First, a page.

When you are a data center manager or consulting-specifying engineer, very few things are more unsettling than the unexpected. We hope this list helps IT and engineering professionals better anticipate these issues and prepares them with the appropriate technologies, solutions, and best practices.

Common data center surprises include the following:

  1. Those high-density predictions finally are coming true: After rapid growth early in the century, projections of double-digit rack densities have been slow to come to fruition. Average densities hovered between 6.0 and 7.4 kW per rack from 2006 to 2009, but the most recent Data Center Users’ Group (DCUG) survey predicted average rack densities will reach 12.0 kW within three years. That puts a premium on adequate UPS capacity and power distribution as well as cooling to handle the corresponding heat output.
  2. Data center managers will replace servers three times before they replace UPS or cooling systems: Server refreshes happen approximately every three years. Cooling and UPS systems are expected to last much longer—sometimes decades. That means the infrastructure that organizations invest in today must be able to support—or, more accurately, scale to support—servers that may be two, three, or even four generations removed from today’s models. Today’s data center manager must ensure that infrastructure technologies have the ability to scale to support future needs. Modular solutions can scale to meet both short- and long-term requirements. Engineers will need to consider and make the necessary adjustments and allocations regarding day-to-day servicing and maintenance of the longer lasting power and cooling equipment.
  3. Downtime is expensive: Everyone understands downtime is bad, but the actual costs associated with an unplanned outage are stunning. An outage can cost an organization an average of about $5,000 per minute. That’s $300,000 in just one hour. The same study indicates the most common causes of downtime are UPS battery failure and exceeding UPS capacity. Avoid those problems by investing in the right UPS—adequately sized to support the load—and proactively monitoring and maintaining batteries. This gives engineers an opportunity to share best practices with clients and recommend battery monitoring solutions and high-end availability architecture. They can use the cost of downtime information to support recommendations and ensure clients understand how they can implement design changes and modifications that will improve availability.
  4. Energy rebates are available for energy efficiency upgrades: Many utility providers offer energy rebates and incentives for data centers that make energy efficiency improvements. This presents an opportunity for engineers to propose high-efficiency designs and help clients receive reimbursements for upgrading legacy equipment with high-efficiency power and cooling systems. Clients may also look to engineers to assist with the often lengthy application process. Once the reimbursement has been approved, utilities will request information on actual project costs and may require follow-up measurement and verification to determine actual energy savings.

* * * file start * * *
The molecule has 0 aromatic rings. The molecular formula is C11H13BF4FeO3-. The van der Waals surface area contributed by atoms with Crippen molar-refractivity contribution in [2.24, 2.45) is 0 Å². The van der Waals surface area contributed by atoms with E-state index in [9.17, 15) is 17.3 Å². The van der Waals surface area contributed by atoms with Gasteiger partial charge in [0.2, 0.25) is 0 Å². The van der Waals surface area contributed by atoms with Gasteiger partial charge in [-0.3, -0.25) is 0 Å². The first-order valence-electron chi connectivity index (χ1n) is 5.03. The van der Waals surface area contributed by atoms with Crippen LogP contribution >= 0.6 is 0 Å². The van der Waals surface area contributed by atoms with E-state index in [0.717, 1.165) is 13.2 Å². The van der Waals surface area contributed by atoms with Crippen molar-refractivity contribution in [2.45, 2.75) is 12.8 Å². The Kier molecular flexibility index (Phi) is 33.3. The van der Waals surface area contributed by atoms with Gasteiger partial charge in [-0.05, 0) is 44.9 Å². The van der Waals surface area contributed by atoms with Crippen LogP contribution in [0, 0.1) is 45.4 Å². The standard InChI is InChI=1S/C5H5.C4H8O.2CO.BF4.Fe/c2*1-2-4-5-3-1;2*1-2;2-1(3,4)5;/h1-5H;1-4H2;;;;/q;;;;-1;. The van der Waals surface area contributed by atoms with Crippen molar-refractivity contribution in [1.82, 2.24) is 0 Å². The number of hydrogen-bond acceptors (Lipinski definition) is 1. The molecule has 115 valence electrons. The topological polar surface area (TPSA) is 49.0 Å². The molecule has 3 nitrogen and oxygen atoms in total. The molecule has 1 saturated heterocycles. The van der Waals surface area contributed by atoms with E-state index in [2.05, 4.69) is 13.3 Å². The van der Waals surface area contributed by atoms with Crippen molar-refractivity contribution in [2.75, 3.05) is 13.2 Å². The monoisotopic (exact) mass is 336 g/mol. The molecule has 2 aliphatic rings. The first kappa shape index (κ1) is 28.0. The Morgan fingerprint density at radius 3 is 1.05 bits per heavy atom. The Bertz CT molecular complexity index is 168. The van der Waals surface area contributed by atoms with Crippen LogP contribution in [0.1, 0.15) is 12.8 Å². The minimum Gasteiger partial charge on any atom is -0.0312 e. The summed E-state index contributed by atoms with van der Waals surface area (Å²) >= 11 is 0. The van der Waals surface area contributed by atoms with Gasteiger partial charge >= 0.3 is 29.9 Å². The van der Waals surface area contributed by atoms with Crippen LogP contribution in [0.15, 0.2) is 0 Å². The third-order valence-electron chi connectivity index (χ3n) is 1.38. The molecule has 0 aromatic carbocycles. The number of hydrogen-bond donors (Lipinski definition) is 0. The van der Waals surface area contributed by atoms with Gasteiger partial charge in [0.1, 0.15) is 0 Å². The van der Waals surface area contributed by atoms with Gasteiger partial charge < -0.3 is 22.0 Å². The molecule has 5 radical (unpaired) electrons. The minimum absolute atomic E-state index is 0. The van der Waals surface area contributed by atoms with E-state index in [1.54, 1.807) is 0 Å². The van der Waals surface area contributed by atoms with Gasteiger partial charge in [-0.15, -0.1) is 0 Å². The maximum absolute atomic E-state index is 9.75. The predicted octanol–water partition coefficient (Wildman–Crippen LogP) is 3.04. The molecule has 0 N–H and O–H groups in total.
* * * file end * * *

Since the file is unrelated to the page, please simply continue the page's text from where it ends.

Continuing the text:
5. Industry codes are playing a larger role in cooling strategy: In the 2010 edition of ASHRAE 90.1: Energy Standard for Buildings Except Low-Rise Residential Buildings, the SCOP (seasonal coefficient of performance) rating was expanded to include data centers. Codes such as this, which focus on energy efficiency, are becoming more numerous and impacting data center cooling strategies and technology developments. It is important that engineers keep abreast of new codes and regulations and the latest technologies that enable compliance.
  6. Monitoring is a mess: IT managers have more visibility into their data centers than ever before, but accessing and making sense of the data that comes with that visibility can be a daunting task. According to an Emerson Network Power survey of data center professionals, data center managers’ use, on average, at least four different software platforms to manage their physical infrastructure. Of those surveyed, 41% say they produce three or more reports for their supervisors every month, and 34% say it takes three hours or more to prepare those reports. The solution? Move toward a single monitoring and management platform that can consolidate that information and proactively manage the infrastructure to improve energy and operational efficiency, and even availability.
  7. The IT guy is in charge of the building’s HVAC system: The gap between IT and facilities is shrinking, and the lion’s share of the responsibility for both pieces is falling on the IT professionals. Traditionally, IT and data center managers have had to work through facilities when they needed more power or cooling to support increasing IT needs. That process is being streamlined. For engineers, it is important that they now incorporate all of these players into the design process. Gone are the days when the engineer had to work with only one or two individuals, usually from the facility side. Now it is a complex ecosystem comprised of IT, operations, facilities, and sometimes procurement.
  8. That patchwork data center needs to be a quilt: In the past, data center managers and engineers freely mixed and matched components from various vendors because those systems worked together only tangentially. However, the advent of increasingly intelligent, dynamic infrastructure technologies and monitoring and management systems has increased the amount of actionable data across the data center, delivering real-time modeling capabilities that enable significant operational efficiencies. IT and infrastructure systems still can work independently, but to truly leverage the full extent of their capabilities, integration is imperative.